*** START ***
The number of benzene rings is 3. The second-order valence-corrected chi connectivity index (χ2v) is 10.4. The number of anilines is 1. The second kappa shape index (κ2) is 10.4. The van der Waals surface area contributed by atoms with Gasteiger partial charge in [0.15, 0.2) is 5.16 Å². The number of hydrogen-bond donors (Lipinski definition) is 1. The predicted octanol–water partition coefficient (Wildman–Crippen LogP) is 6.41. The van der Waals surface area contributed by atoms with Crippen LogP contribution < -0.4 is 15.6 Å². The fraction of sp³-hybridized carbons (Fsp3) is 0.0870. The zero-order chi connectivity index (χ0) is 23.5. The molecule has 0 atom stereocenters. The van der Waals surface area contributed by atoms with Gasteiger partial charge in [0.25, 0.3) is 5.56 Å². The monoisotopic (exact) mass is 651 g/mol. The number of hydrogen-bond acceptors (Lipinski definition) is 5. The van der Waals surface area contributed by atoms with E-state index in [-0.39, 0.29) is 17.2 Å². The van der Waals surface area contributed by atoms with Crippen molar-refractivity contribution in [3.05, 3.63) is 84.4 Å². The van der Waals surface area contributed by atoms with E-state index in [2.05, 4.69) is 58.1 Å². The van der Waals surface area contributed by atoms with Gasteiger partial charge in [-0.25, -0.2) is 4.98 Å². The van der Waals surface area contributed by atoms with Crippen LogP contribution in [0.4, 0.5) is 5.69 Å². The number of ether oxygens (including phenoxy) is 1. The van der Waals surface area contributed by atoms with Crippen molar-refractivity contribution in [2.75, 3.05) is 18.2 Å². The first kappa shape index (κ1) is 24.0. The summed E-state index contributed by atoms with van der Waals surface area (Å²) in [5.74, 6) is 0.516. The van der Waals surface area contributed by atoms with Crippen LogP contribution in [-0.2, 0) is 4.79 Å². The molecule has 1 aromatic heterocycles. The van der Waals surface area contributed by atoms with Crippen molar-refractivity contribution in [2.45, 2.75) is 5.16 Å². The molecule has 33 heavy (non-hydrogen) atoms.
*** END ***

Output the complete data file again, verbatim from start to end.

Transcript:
The number of benzene rings is 3. The second-order valence-corrected chi connectivity index (χ2v) is 10.4. The number of anilines is 1. The second kappa shape index (κ2) is 10.4. The van der Waals surface area contributed by atoms with Gasteiger partial charge in [0.15, 0.2) is 5.16 Å². The number of hydrogen-bond donors (Lipinski definition) is 1. The predicted octanol–water partition coefficient (Wildman–Crippen LogP) is 6.41. The van der Waals surface area contributed by atoms with Crippen LogP contribution < -0.4 is 15.6 Å². The fraction of sp³-hybridized carbons (Fsp3) is 0.0870. The zero-order chi connectivity index (χ0) is 23.5. The molecule has 0 atom stereocenters. The van der Waals surface area contributed by atoms with Gasteiger partial charge in [0.25, 0.3) is 5.56 Å². The monoisotopic (exact) mass is 651 g/mol. The number of hydrogen-bond acceptors (Lipinski definition) is 5. The van der Waals surface area contributed by atoms with E-state index in [-0.39, 0.29) is 17.2 Å². The van der Waals surface area contributed by atoms with Crippen molar-refractivity contribution in [3.05, 3.63) is 84.4 Å². The van der Waals surface area contributed by atoms with E-state index in [2.05, 4.69) is 58.1 Å². The van der Waals surface area contributed by atoms with Gasteiger partial charge in [-0.25, -0.2) is 4.98 Å². The van der Waals surface area contributed by atoms with Crippen LogP contribution in [0.4, 0.5) is 5.69 Å². The number of ether oxygens (including phenoxy) is 1. The van der Waals surface area contributed by atoms with Crippen molar-refractivity contribution in [2.75, 3.05) is 18.2 Å². The first kappa shape index (κ1) is 24.0. The summed E-state index contributed by atoms with van der Waals surface area (Å²) in [5.74, 6) is 0.516. The van der Waals surface area contributed by atoms with Crippen LogP contribution in [-0.2, 0) is 4.79 Å². The molecule has 1 aromatic heterocycles. The van der Waals surface area contributed by atoms with Crippen molar-refractivity contribution in [2.45, 2.75) is 5.16 Å². The molecule has 33 heavy (non-hydrogen) atoms.